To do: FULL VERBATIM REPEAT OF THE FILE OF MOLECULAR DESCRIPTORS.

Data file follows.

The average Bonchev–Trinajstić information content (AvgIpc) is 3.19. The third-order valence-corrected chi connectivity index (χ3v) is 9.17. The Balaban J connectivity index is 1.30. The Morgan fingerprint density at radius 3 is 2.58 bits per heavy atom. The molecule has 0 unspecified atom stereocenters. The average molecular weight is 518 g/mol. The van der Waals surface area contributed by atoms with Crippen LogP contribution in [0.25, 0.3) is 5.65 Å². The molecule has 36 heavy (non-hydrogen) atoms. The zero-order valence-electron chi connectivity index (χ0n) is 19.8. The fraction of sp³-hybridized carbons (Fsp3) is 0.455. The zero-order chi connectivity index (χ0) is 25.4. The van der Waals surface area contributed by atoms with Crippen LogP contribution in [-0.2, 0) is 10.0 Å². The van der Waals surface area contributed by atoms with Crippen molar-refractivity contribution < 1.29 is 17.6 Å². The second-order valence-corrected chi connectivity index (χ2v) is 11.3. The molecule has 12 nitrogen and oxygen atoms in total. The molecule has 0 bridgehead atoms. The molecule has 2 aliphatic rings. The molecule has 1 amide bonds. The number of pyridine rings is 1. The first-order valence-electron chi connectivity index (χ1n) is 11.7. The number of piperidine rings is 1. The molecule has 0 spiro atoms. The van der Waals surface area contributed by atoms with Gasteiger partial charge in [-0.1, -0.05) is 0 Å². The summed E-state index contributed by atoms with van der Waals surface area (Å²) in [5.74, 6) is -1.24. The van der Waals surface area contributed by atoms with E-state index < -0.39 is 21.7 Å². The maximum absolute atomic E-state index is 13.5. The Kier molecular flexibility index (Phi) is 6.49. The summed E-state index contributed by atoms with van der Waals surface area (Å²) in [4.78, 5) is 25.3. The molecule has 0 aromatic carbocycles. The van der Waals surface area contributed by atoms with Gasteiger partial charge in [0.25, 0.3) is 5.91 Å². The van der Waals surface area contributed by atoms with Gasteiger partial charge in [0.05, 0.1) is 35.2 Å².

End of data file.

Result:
The average Bonchev–Trinajstić information content (AvgIpc) is 3.19. The third-order valence-corrected chi connectivity index (χ3v) is 9.17. The Balaban J connectivity index is 1.30. The Morgan fingerprint density at radius 3 is 2.58 bits per heavy atom. The molecule has 0 unspecified atom stereocenters. The average molecular weight is 518 g/mol. The van der Waals surface area contributed by atoms with Crippen LogP contribution in [0.25, 0.3) is 5.65 Å². The molecule has 36 heavy (non-hydrogen) atoms. The zero-order valence-electron chi connectivity index (χ0n) is 19.8. The fraction of sp³-hybridized carbons (Fsp3) is 0.455. The zero-order chi connectivity index (χ0) is 25.4. The van der Waals surface area contributed by atoms with Crippen LogP contribution in [-0.2, 0) is 10.0 Å². The van der Waals surface area contributed by atoms with Crippen molar-refractivity contribution < 1.29 is 17.6 Å². The second-order valence-corrected chi connectivity index (χ2v) is 11.3. The molecule has 12 nitrogen and oxygen atoms in total. The molecule has 0 bridgehead atoms. The molecule has 2 aliphatic rings. The molecule has 1 amide bonds. The number of pyridine rings is 1. The first-order valence-electron chi connectivity index (χ1n) is 11.7. The number of piperidine rings is 1. The molecule has 0 spiro atoms. The van der Waals surface area contributed by atoms with Gasteiger partial charge in [-0.1, -0.05) is 0 Å². The summed E-state index contributed by atoms with van der Waals surface area (Å²) in [5.74, 6) is -1.24. The van der Waals surface area contributed by atoms with E-state index < -0.39 is 21.7 Å². The maximum absolute atomic E-state index is 13.5. The Kier molecular flexibility index (Phi) is 6.49. The summed E-state index contributed by atoms with van der Waals surface area (Å²) in [4.78, 5) is 25.3. The molecule has 0 aromatic carbocycles. The van der Waals surface area contributed by atoms with Gasteiger partial charge in [0.25, 0.3) is 5.91 Å². The van der Waals surface area contributed by atoms with Gasteiger partial charge in [0.05, 0.1) is 35.2 Å².